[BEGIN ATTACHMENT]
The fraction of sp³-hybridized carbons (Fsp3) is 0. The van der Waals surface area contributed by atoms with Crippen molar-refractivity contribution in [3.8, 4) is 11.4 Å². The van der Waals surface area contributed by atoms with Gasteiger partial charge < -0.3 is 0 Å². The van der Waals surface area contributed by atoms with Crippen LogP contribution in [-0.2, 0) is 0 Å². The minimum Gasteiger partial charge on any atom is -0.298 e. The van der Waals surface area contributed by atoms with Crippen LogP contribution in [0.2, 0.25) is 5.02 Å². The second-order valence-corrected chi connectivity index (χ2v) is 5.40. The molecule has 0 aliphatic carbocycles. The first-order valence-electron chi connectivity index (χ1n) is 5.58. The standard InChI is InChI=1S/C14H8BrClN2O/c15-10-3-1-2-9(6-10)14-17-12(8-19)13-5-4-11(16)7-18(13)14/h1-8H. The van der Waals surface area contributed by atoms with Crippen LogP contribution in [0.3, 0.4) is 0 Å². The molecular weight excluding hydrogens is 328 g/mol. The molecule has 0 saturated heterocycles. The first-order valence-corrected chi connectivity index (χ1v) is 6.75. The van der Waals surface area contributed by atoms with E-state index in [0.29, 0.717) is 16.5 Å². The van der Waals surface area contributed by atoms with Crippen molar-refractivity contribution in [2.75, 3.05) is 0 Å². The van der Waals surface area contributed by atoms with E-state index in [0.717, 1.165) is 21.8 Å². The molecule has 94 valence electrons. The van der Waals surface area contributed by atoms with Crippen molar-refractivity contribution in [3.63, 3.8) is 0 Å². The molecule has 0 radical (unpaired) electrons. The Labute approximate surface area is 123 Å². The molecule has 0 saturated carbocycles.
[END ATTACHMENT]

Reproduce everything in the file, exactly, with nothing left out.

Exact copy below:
The fraction of sp³-hybridized carbons (Fsp3) is 0. The van der Waals surface area contributed by atoms with Crippen molar-refractivity contribution in [3.8, 4) is 11.4 Å². The van der Waals surface area contributed by atoms with Gasteiger partial charge < -0.3 is 0 Å². The van der Waals surface area contributed by atoms with Crippen LogP contribution in [-0.2, 0) is 0 Å². The minimum Gasteiger partial charge on any atom is -0.298 e. The van der Waals surface area contributed by atoms with Crippen LogP contribution in [0.2, 0.25) is 5.02 Å². The second-order valence-corrected chi connectivity index (χ2v) is 5.40. The molecule has 0 aliphatic carbocycles. The first-order valence-electron chi connectivity index (χ1n) is 5.58. The standard InChI is InChI=1S/C14H8BrClN2O/c15-10-3-1-2-9(6-10)14-17-12(8-19)13-5-4-11(16)7-18(13)14/h1-8H. The van der Waals surface area contributed by atoms with Crippen LogP contribution in [0.3, 0.4) is 0 Å². The molecular weight excluding hydrogens is 328 g/mol. The molecule has 0 saturated heterocycles. The first-order valence-corrected chi connectivity index (χ1v) is 6.75. The van der Waals surface area contributed by atoms with E-state index in [0.29, 0.717) is 16.5 Å². The van der Waals surface area contributed by atoms with Crippen molar-refractivity contribution in [2.75, 3.05) is 0 Å². The van der Waals surface area contributed by atoms with E-state index in [0.717, 1.165) is 21.8 Å². The molecule has 94 valence electrons. The van der Waals surface area contributed by atoms with Crippen molar-refractivity contribution in [3.63, 3.8) is 0 Å². The molecule has 0 radical (unpaired) electrons. The Labute approximate surface area is 123 Å². The molecule has 0 saturated carbocycles.